When children in the CDS cohort reach 18 years of age, information is obtained about their circumstances through a telephone interview completed shortly after the Main Interview. This study, called Transition into Adulthood Supplement, has been implemented in 2005, and biennially thereafter. Information includes measures of time use, psychological functioning, marriage, family, responsibilities, employment and income, education and career goals, health, social environment, religiosity, and outlook on life.
File structure of the PSID
The PSID’s information is held in many files. The main head and wife responses are held in a series of “Family Files” that are uniquely identified by a Family ID number. A smaller subset of information pertaining to individuals (whether they are a head, wife, or other family unit members) is contained in the cross-year individual file, and each record is uniquely identified by a 1968 Family ID and Person Number pair. Many additional supplemental files are available with supplemental information that may have been collected for only one or a few years.
The PSID collects data on a wide array of social, demographic, health, economic, geospatial and psychological data. As of 2009, the 75 minute interview collected data on:
- income from all sources
- expenditures covering 100% of total household spending
- geospatial data
- health status
- health behaviors
- health insurance
- early childhood and adult health conditions and their timing
- emotional well-being
- life satisfaction
- mortality and cause of death
- marriage and fertility
- participation in government programs
- financial distress including problems paying debt such as mortgages and foreclosure
- vehicle ownership
- pensions, and
Many of these areas have been included in the instrument since 1968. Hundreds of additional variables that fall into other domains have been collected in various waves throughout the history of the PSID. No identifying information is distributed to data users and the identity of all respondents is held in confidence.
Approximately 3,200 peer-reviewed publications – one every 2.5 days – are based on PSID data published in the fields of economics, sociology, demography, psychology, child development, public health, medicine, education, communications, and others. The PSID was named one of the National Science Foundation’s “Sensational Sixty,” NSF-funded inventions, innovations and discoveries that have become commonplace in American lives.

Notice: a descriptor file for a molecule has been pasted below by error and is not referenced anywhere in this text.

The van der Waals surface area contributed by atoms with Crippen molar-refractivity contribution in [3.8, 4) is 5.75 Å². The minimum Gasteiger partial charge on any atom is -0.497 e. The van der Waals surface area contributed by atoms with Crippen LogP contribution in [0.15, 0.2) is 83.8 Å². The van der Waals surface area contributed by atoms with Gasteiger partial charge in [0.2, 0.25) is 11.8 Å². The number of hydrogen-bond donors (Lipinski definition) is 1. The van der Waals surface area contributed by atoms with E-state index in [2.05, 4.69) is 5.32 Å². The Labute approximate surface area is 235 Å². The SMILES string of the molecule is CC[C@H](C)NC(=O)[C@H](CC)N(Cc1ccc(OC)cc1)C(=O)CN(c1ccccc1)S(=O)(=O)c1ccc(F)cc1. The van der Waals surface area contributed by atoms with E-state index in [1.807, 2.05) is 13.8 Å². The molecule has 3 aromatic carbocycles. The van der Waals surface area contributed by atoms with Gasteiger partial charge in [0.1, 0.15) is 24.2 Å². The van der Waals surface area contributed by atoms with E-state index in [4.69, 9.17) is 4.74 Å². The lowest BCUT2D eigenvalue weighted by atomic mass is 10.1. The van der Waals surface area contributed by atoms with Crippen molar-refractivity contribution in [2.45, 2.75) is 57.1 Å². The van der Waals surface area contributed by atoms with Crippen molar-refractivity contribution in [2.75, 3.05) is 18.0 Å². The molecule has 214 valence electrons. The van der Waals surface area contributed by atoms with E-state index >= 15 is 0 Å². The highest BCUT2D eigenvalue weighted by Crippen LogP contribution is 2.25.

Researchers and funding
The main source of support for the study comes from the National Science Foundation, the National Institute on Aging and the National Institute of Child Health and Human Development. There are other important sponsors of the study as well including the Office of the Assistant Secretary for Planning and Evaluation of the United States Department of Health and Human Services, the Economic Research Service of the United States Department of Agriculture, the United States Department of Housing and Urban Development and the Center on Philanthropy at Indiana University.
- ^Pfeffer, Fabian T.; Fomby, Paula; Insolera, Noura (2020-07-30). “The Longitudinal Revolution: Sociological Research at the 50-Year Milestone of the Panel Study of Income Dynamics”. Annual Review of Sociology. 46 (1): 83–108. doi:10.1146/annurev-soc-121919-054821. ISSN 0360-0572.
- ^McGonagle, K. A., Schoeni, R. F., Sastry, N., & Freedman, V. A. (2012). The Panel Study of Income Dynamics: overview, recent innovations, and potential for life course research. Longitudinal and life course studies, 3(2).
- ^National Science Foundation, Sensational Sixty, 2010